En Primeur week really is a test of your mettle, both physically and mentally. On a massive high after Wednesday’s Pomerol extravaganza (not to mention a few mind-bending St Emilions) it was always going to be hard to balance expectations and emotions heading into the final day and the last region of our tour: Pessac and Graves.
Tasting at Les Carmes Haut Brion
In the past few years even when either Left Bank (2016) or Right Bank (2015) have truly excelled, or when both have been decent (2014/2017), Pessac has raised its game and the big guns of La Mission and Haut Brion have matched or outplayed the best of the rest. Think Haut Brion in ’15 and La Mission in ’16; these are wines of a lifetime.
So it was with high hopes that we headed ‘into town’.
Would it be fair to say we were disappointed? On reflection it seems churlish to award the Grand Vins from these two sister estates potential for 98+ points, and to recognize that the second wines of both were as impressive if not better than any previous iterations we have tasted, and still somehow feel a little deflated. And yet that is the power of En Primeur.
It therefore takes a little reflection and a reversion to the score sheet to remind oneself that once again these two vinous legends are sitting right near the very top of the tree in this vintage, very much in the mix with their First Growth (pace La Mish) peers, and only a notch or at most a notch-and-a-half behind a sprinkling of Right Bank wines which will unquestionably go down in history.
Of course EP isn’t just about finding ‘the best’. For us, it’s about following the progression of a property; when you taste an EP sample you are not just looking for its inherent quality vis-à-vis all other wines, you are looking to see how that wine fits into the canon of that specific estate. This is why in our view tasting EP blind has serious downsides. To put it simply, you want to know how Haut Brion-y your Haut Brion is in a new vintage. And the news here is good: both HB and LMHB deliver their own character in spades. Don’t overlook the second wines too – both Clarence and Chapelle were mighty impressive.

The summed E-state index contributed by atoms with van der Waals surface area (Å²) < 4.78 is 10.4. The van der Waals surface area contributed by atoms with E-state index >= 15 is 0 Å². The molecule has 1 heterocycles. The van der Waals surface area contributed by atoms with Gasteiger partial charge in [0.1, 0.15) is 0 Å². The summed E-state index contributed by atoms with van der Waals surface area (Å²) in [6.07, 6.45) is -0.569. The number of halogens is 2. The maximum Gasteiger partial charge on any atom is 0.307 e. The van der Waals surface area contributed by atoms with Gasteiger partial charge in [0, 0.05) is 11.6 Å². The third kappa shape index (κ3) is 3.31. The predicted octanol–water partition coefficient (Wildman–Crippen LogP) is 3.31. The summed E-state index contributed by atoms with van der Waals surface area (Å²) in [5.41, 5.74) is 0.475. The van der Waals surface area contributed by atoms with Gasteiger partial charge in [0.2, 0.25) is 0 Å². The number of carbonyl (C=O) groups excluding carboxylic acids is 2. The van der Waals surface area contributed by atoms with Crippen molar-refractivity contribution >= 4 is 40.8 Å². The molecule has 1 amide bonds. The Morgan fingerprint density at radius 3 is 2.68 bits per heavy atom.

The final two firsts
But Graves isn’t just about the two sides of Avenue Jean Jaures. We also discovered seriously good, hugely expressive and very long-term wines from Haut Bailly (probably the ‘best of the rest’), Smith Haut Lafitte (who also made brilliant second wines and whites) and Domaine de Chevalier. We also made our first team visit to the remarkable Bond-villain winery at Les Carmes Haut Brion, where Burgundian winemaking techniques are making waves across Bordeaux. Perhaps we were expecting the influence of partial whole bunch fermentation to have a more noticeable impact on the finished wine although it’s possible that is not the intention; arguably the tannins were a little softer than elsewhere. It still feels like a wine on a journey – one which we will be following with interest.
Haut Bailly Cellar
The moat at the new Philippe Starck designed winery at Carmes
And so part one of the 2018 Primeurs ends. It’s too early to draw full conclusions – these will come in the coming days after a few chats over a beer or two – but there is a great deal to be excited about and a handful of wines which are destined for truly legendary status.